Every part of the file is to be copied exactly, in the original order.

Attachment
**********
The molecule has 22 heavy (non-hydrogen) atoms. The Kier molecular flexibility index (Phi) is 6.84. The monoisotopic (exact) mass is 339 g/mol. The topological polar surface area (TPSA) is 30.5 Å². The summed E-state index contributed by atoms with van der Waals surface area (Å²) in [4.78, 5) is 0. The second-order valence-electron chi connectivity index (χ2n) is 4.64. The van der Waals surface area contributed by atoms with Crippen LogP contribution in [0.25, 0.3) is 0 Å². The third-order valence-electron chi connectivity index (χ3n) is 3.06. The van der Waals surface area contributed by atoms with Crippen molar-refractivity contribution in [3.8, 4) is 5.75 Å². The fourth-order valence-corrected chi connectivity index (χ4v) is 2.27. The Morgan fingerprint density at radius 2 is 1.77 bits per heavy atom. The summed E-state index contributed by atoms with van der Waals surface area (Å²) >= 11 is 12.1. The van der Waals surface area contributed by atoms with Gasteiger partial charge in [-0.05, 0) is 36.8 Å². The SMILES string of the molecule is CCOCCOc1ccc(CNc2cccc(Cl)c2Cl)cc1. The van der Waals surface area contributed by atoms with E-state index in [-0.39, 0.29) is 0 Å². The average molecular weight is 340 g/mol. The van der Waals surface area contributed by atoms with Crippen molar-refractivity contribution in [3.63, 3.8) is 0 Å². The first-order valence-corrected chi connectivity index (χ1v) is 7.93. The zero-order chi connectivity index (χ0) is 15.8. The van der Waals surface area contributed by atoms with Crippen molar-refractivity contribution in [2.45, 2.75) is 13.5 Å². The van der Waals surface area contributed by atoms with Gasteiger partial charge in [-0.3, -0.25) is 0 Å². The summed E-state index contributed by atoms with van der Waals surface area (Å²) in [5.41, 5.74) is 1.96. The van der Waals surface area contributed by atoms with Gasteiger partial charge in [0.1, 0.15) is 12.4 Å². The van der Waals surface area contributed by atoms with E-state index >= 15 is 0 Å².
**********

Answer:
The molecule has 22 heavy (non-hydrogen) atoms. The Kier molecular flexibility index (Phi) is 6.84. The monoisotopic (exact) mass is 339 g/mol. The topological polar surface area (TPSA) is 30.5 Å². The summed E-state index contributed by atoms with van der Waals surface area (Å²) in [4.78, 5) is 0. The second-order valence-electron chi connectivity index (χ2n) is 4.64. The van der Waals surface area contributed by atoms with Crippen LogP contribution in [0.25, 0.3) is 0 Å². The third-order valence-electron chi connectivity index (χ3n) is 3.06. The van der Waals surface area contributed by atoms with Crippen molar-refractivity contribution in [3.8, 4) is 5.75 Å². The fourth-order valence-corrected chi connectivity index (χ4v) is 2.27. The Morgan fingerprint density at radius 2 is 1.77 bits per heavy atom. The summed E-state index contributed by atoms with van der Waals surface area (Å²) >= 11 is 12.1. The van der Waals surface area contributed by atoms with Gasteiger partial charge in [-0.05, 0) is 36.8 Å². The SMILES string of the molecule is CCOCCOc1ccc(CNc2cccc(Cl)c2Cl)cc1. The van der Waals surface area contributed by atoms with E-state index in [-0.39, 0.29) is 0 Å². The average molecular weight is 340 g/mol. The van der Waals surface area contributed by atoms with Crippen molar-refractivity contribution in [3.63, 3.8) is 0 Å². The first-order valence-corrected chi connectivity index (χ1v) is 7.93. The zero-order chi connectivity index (χ0) is 15.8. The van der Waals surface area contributed by atoms with Crippen molar-refractivity contribution in [2.45, 2.75) is 13.5 Å². The van der Waals surface area contributed by atoms with Gasteiger partial charge in [-0.3, -0.25) is 0 Å². The summed E-state index contributed by atoms with van der Waals surface area (Å²) in [5.41, 5.74) is 1.96. The van der Waals surface area contributed by atoms with Gasteiger partial charge in [0.1, 0.15) is 12.4 Å². The van der Waals surface area contributed by atoms with E-state index >= 15 is 0 Å².